Someone to watch over me? Please?

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The Village Turns Against Free-Range Parents

Megan McArdle is a Bloomberg View columnist. She wrote for the Daily Beast, Newsweek, the Atlantic and the Economist and founded the blog Asymmetrical Information. She is the author of "“The Up Side of Down: Why Failing Well Is the Key to Success.”
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Last week I wrote about free-range parenting and the madness of declaring the streets off-limits to unaccompanied children until they’re old enough to run for Congress. This morning, I wrote about the pernicious effects of child support, and how the government, in attempting to fill the roles that were once taken care of by communities, can end up making matters worse, often with the tragic result that poor people who can’t make their payments are punished so severely that their earning power is further eroded.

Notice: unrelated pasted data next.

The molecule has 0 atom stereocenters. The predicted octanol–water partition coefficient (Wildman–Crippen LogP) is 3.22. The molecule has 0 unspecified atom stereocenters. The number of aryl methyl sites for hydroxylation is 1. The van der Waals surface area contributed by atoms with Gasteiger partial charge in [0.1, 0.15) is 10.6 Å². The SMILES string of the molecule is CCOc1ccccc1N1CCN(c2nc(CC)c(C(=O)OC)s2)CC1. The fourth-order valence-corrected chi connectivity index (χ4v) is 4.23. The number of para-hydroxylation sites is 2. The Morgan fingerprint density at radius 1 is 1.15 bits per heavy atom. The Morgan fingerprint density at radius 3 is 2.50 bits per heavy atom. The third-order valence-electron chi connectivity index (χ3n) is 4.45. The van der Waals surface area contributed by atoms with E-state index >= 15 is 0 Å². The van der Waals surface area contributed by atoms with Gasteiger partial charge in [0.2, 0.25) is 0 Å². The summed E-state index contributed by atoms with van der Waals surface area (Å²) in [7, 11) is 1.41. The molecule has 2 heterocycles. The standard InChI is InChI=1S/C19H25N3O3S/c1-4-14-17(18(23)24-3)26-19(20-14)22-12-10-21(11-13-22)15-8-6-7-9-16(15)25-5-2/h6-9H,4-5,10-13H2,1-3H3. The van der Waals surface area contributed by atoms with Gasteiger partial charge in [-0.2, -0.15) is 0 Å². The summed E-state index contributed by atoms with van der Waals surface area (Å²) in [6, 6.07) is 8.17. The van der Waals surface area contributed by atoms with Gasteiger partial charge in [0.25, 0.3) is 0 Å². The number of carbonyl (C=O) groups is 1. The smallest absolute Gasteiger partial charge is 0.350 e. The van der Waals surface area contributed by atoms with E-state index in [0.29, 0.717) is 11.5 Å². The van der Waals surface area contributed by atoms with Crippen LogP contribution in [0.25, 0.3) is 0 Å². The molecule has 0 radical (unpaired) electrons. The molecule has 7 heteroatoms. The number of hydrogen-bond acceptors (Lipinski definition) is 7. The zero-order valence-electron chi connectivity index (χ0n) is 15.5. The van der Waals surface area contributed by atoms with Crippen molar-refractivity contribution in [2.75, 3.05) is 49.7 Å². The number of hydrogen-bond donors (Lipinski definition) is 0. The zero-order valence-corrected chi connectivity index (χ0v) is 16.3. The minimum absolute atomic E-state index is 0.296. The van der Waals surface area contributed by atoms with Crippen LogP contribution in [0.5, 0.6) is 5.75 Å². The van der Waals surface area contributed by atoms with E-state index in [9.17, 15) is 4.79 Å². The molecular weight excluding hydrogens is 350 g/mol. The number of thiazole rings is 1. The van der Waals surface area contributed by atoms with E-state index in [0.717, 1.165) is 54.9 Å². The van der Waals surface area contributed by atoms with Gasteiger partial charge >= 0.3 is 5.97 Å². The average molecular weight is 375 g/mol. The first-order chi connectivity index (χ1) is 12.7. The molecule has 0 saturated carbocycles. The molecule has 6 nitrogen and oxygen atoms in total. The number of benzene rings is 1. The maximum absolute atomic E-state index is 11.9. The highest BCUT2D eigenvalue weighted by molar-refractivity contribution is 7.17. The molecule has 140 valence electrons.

I thought of both of these stories this morning as I read the results of Jessica Roake’s interviews with the non-free-range parents who live in the same area as the Meitivs, the family that has had multiple run-ins with Child Protective Services in Maryland's Montgomery County.

What you hear most from these parents is exasperation that they should have to step in -- to tell the older kid not to hit the younger one, to make sure they don’t get hit by a truck. And this is an important point: Free-range kids impose some burden on the community of adults, who then have to look out for stray kids in a way that they probably wouldn’t have to if their parents were there.